Guest blog from the lovely Sarah Cornforth, The Productivity Princess talking about how frogs can make you more productive!
Anyone who has read my articles before will know that I have talked about productivity frogs in the past. I love this tool as it really is something that actually gets results and that’s the reason why I wanted to revisit the topic in the guest blog for the lovely Emma Holmes from Coaching Rockstars.
And just incase you haven’t heard about eating a frog each day to improve productivity here’s a little explanation for you;
The term is based on a quote by Mark Twain who once said;
If the first thing you do each morning is to eat a live frog, you can go through the day with the satisfaction of knowing that this is probably the worst thing that is going to happen to you all day long.
The frog refers to your most important task, the thing you have been procrastinating over or struggling to start.
Picture the scene…
You’re swamped with work and you feel like you don’t have any spare time, so how do you get started when you feel as though you have to tackle everything?
Before you get going with this, you need to know what you really need to do and figure out which tasks are most important to you and your business.
If you have lots of information and half written to-do lists swimming around inside your head then the first step is to get them all down on paper so you can free up your mind to actually do the work.
Did you know that studies have shown that productivity improves by 25% when you work from a list? This is because you save a lot of time not having to decide what you should do next.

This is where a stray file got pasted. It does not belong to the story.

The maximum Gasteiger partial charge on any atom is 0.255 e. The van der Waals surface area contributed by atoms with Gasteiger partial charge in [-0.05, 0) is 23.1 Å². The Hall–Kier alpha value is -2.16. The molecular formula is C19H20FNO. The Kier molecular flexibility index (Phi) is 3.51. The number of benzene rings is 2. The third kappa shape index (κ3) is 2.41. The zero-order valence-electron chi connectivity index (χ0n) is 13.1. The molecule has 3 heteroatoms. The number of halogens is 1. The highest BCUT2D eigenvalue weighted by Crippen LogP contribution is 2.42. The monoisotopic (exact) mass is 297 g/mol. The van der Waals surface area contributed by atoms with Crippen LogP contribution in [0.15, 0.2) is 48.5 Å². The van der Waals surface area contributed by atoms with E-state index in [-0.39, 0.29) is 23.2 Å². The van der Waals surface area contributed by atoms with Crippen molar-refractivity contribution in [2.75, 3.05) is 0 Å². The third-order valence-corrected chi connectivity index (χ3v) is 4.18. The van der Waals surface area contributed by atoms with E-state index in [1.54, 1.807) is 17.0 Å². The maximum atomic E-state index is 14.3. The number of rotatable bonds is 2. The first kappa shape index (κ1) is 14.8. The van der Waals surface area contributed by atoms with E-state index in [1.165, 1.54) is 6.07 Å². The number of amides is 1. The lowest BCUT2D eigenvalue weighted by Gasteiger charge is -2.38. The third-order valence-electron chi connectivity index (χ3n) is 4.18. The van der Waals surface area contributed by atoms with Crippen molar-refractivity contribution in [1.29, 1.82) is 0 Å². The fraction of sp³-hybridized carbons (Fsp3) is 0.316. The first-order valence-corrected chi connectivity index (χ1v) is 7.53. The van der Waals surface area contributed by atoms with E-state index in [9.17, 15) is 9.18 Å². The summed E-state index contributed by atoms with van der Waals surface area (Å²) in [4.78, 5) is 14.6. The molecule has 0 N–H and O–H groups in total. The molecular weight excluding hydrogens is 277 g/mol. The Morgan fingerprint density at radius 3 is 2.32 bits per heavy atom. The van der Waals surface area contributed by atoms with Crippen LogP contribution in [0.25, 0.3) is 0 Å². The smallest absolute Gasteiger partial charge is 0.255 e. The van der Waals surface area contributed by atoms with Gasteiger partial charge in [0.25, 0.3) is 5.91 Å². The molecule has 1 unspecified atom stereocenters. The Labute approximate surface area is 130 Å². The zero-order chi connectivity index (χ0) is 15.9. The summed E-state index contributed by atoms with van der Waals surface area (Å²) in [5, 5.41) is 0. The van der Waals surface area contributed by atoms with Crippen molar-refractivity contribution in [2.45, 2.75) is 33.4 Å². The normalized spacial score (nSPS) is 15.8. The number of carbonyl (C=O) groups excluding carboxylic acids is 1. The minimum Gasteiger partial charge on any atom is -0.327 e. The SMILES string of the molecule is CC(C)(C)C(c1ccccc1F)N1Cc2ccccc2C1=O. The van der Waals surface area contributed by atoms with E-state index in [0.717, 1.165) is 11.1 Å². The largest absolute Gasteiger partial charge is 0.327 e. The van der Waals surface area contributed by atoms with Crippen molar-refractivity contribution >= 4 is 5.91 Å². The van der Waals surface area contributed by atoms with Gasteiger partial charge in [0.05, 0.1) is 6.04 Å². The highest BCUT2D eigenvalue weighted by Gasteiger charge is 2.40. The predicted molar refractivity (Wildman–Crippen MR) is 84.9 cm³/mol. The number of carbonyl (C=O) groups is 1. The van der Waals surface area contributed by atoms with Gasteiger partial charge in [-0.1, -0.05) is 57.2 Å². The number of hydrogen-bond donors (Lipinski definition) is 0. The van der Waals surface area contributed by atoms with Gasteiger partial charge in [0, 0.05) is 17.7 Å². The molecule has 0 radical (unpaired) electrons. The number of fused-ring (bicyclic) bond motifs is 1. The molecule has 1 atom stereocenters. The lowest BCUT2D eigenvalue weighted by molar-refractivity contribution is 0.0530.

Get your priorities right!
So you have a written down list and are no longer storing this information in your poor tired brain. So what’s next?
You need to work out your priorities!
The task you need to work on first is your highest priority task.
But how do you pick which one that is?
Well, an easy way to do this is to look at the consequences of not doing the task today. So anything with an important deadline of today, for example, will have a high consequence if it is not completed.
But what if you have more than one high priority task?
You may have more than one task with the same deadline and therefore it feels like they have the same priority, but there will be a difference between them.
Let’s take a deeper look at the consequences again
For example, let say that task number 1 has a deadline of today and it is a fairly straightforward job that will take around 1 hour to complete. However, task number 2 also has a deadline of today but you are not 100% sure how long the task will take as you have never done it before or there is a chance it could be a bit complicated. Due to the unknown factors in task number 2, this is the task you will tackle first and therefore has the highest priority.
You can then continue to run through this process for all of the tasks on your list for the day.
Stop expecting too much from yourself
Did you know that productivity starts to decline after 8 hours of continuous work? Well, that’s what the studies say. It is really important that you don’t set yourself really long working days with massively high expectations as you just won’t achieve this.
Be realistic with how much work you are capable of doing each day
Let me show you what I mean by explaining a bit about the structure of my business.
I have three distinct areas to my business. I provide virtual admin support to my service clients, I also provide support my online programme members and I have the development of new business ideas and projects.
Now, I am very well aware that I am unable to work for more than three different service clients each day as the different needs of each one of my clients can make the work I do for them quite draining. Also, I don’t want to provide support work for paying clients when I am not at my most productive.